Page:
…AS THINGS FALL APART COMMEMORATIVE EXHIBITION BERTHS IN LAGOS

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Olufunke Adepuji

An art exhibition in diverse media, which celebrates Chinua Achebe’s trail-blazing novel Things Fall Apart at 60, opens on Saturday, August 24 at Thought Pyramid Art Centre along Norman Williams Street in Ikoyi, Lagos.

Titled And the Centre Refuses to Hold: Homage to Things Fall Apart @60, the exhibition, the group exhibition comprises works by 14 artists, namely Tobenna Okwuosa, Chuu Krydz Ikwuemesi, Ato Arinze, George Odoh, Tony Nsofor, Anthony Polo, Emma Mbanefo, Akeem Muraina, Iyke Okenyi, Benjamin Akachukwu, Obi Nwaegbe, Abigail Nnaji, Jerry Buhari, Chinyere Odinukwe, Blaise Gundu-Gbaden, Rita Doris Ubah, Chris Echeta and Doofan Kwangool.

Reflected in the exhibition are the artists’ diverse backgrounds and experiences. It is also an eclectic collection works in various artistic media, including drawing, paintings, sculptures, installations and mixed media. “The eclecticism is also vividly embodied in the thematic thrust of the works, as they address issues directly from iconic moments in the novel or from the African experience in the colonial and postcolonial periods,” explains a press release from the organisers.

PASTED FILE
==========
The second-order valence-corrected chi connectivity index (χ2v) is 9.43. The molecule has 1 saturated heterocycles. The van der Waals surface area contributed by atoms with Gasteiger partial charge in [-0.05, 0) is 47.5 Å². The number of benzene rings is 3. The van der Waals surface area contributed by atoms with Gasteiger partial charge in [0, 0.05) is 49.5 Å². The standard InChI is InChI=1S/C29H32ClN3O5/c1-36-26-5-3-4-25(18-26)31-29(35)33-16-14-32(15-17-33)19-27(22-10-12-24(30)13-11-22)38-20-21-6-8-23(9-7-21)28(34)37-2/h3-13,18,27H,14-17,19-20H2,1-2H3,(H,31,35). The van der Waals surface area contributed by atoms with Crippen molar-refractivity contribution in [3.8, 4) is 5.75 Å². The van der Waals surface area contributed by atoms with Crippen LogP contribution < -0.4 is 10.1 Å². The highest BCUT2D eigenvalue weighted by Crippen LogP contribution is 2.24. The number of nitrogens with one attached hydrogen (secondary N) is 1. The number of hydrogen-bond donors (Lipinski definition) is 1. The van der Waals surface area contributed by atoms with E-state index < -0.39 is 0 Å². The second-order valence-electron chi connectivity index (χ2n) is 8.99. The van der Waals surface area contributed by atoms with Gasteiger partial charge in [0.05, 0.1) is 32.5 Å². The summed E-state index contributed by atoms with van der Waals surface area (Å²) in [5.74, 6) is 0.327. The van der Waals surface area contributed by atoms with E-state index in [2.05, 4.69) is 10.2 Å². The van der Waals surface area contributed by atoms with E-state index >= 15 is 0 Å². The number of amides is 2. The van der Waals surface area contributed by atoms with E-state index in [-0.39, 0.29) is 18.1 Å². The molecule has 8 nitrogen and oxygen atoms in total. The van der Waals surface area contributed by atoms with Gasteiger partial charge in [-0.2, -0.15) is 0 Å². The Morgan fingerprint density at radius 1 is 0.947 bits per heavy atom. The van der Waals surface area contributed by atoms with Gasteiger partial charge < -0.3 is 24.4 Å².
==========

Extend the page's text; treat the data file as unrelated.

Hence, most of the works in the exhibition appropriated social issues relating to religion, politics, intolerance, war, culture and (under)development as part of their creative resource. This is why the exhibition is seen as a celebration of post-coloniality in Africa, with Things Fall Apart as the centralising spin-off.

Based on the cultural conflict between the colonial masters and the colonised subjects, the relevance of the novel’s content and essence resonates in the present. This is especially so for a continent that is still plagued with violence, corruption, war, hunger religious intolerance and warped democracies. “The situation continues to evoke that uncertain note on which Achebe ends the novel, that frozen moment when the authentic Africa yields to the glory and triumph of Empire, giving birth to a fleeting, but totalising and conflicting hybridity that has no end,” the organisers add in the press release. “While the situation calls for concern as it relates to the harsh realities of the human condition in these parts, it has also provided creative resource for artists at various times and from different standpoints.

To this extent, as Things Fall Apart attains 60, it is pertinent to pay homage to its continued relevance and the sagacity of its legendary author through this exhibition whose thematic visions draw from the novel and some of the social realities in postcolonial Africa.”
The exhibition, featuring a maximum of five works from each artist, has been on since October 2018. Organised as a travelling exhibition, it has already held last year in Awka and recently in Abuja this year.
––Adepuji writes from Lagos.